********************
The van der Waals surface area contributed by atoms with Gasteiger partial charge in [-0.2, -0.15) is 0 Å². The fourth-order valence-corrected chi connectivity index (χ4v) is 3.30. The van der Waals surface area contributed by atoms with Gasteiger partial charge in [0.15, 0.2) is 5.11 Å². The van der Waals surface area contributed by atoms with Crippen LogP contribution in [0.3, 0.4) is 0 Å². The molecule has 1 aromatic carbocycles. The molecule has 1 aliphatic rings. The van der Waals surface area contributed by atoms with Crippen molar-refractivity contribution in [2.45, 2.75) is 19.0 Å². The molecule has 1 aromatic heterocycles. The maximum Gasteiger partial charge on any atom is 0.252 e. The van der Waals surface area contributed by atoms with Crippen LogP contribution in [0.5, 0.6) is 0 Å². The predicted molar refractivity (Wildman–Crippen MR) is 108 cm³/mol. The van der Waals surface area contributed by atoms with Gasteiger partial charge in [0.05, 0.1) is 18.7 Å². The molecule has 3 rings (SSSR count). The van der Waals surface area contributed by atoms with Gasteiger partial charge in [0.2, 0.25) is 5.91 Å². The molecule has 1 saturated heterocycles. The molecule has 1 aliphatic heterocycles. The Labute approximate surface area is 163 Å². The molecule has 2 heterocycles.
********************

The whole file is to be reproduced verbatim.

The van der Waals surface area contributed by atoms with Gasteiger partial charge in [-0.2, -0.15) is 0 Å². The fourth-order valence-corrected chi connectivity index (χ4v) is 3.30. The van der Waals surface area contributed by atoms with Gasteiger partial charge in [0.15, 0.2) is 5.11 Å². The van der Waals surface area contributed by atoms with Crippen LogP contribution in [0.3, 0.4) is 0 Å². The molecule has 1 aromatic carbocycles. The molecule has 1 aliphatic rings. The van der Waals surface area contributed by atoms with Crippen molar-refractivity contribution in [2.45, 2.75) is 19.0 Å². The molecule has 1 aromatic heterocycles. The maximum Gasteiger partial charge on any atom is 0.252 e. The van der Waals surface area contributed by atoms with Crippen LogP contribution in [0.5, 0.6) is 0 Å². The predicted molar refractivity (Wildman–Crippen MR) is 108 cm³/mol. The van der Waals surface area contributed by atoms with Gasteiger partial charge in [0.05, 0.1) is 18.7 Å². The molecule has 3 rings (SSSR count). The van der Waals surface area contributed by atoms with Gasteiger partial charge in [0.2, 0.25) is 5.91 Å². The molecule has 1 saturated heterocycles. The molecule has 1 aliphatic heterocycles. The Labute approximate surface area is 163 Å². The molecule has 2 heterocycles.